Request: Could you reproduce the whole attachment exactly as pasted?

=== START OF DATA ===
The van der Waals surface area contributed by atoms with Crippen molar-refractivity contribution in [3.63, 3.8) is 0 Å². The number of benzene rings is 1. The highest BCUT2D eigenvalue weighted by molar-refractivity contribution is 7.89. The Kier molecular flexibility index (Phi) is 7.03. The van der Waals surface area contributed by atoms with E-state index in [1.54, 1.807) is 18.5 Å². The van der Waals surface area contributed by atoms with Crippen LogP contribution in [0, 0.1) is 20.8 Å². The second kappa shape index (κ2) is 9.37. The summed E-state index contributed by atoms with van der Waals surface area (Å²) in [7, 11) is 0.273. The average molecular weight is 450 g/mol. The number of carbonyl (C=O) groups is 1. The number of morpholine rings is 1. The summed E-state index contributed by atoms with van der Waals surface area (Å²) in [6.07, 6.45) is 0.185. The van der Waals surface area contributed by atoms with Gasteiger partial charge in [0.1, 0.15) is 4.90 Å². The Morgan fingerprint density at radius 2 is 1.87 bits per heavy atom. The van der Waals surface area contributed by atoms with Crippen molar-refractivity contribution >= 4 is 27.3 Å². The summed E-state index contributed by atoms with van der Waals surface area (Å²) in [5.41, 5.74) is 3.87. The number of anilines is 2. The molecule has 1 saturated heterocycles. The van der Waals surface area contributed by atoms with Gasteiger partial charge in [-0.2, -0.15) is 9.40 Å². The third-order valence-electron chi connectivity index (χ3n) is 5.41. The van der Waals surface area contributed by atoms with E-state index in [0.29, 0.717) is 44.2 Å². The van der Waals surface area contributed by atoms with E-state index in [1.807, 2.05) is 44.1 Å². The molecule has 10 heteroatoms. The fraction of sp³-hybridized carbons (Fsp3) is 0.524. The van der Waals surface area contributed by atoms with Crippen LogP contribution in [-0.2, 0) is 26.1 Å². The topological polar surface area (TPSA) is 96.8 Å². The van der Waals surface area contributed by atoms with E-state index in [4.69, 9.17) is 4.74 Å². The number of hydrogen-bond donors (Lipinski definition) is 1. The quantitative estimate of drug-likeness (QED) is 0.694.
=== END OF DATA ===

The van der Waals surface area contributed by atoms with Crippen molar-refractivity contribution in [3.63, 3.8) is 0 Å². The number of benzene rings is 1. The highest BCUT2D eigenvalue weighted by molar-refractivity contribution is 7.89. The Kier molecular flexibility index (Phi) is 7.03. The van der Waals surface area contributed by atoms with E-state index in [1.54, 1.807) is 18.5 Å². The van der Waals surface area contributed by atoms with Crippen LogP contribution in [0, 0.1) is 20.8 Å². The second kappa shape index (κ2) is 9.37. The summed E-state index contributed by atoms with van der Waals surface area (Å²) in [7, 11) is 0.273. The average molecular weight is 450 g/mol. The number of carbonyl (C=O) groups is 1. The number of morpholine rings is 1. The summed E-state index contributed by atoms with van der Waals surface area (Å²) in [6.07, 6.45) is 0.185. The van der Waals surface area contributed by atoms with Gasteiger partial charge in [0.1, 0.15) is 4.90 Å². The Morgan fingerprint density at radius 2 is 1.87 bits per heavy atom. The van der Waals surface area contributed by atoms with Crippen molar-refractivity contribution >= 4 is 27.3 Å². The summed E-state index contributed by atoms with van der Waals surface area (Å²) in [5.41, 5.74) is 3.87. The number of anilines is 2. The molecule has 1 saturated heterocycles. The van der Waals surface area contributed by atoms with Gasteiger partial charge in [-0.2, -0.15) is 9.40 Å². The third-order valence-electron chi connectivity index (χ3n) is 5.41. The van der Waals surface area contributed by atoms with E-state index in [0.29, 0.717) is 44.2 Å². The van der Waals surface area contributed by atoms with E-state index in [1.807, 2.05) is 44.1 Å². The molecule has 10 heteroatoms. The fraction of sp³-hybridized carbons (Fsp3) is 0.524. The van der Waals surface area contributed by atoms with Crippen LogP contribution in [-0.2, 0) is 26.1 Å². The topological polar surface area (TPSA) is 96.8 Å². The van der Waals surface area contributed by atoms with E-state index in [4.69, 9.17) is 4.74 Å². The number of hydrogen-bond donors (Lipinski definition) is 1. The quantitative estimate of drug-likeness (QED) is 0.694.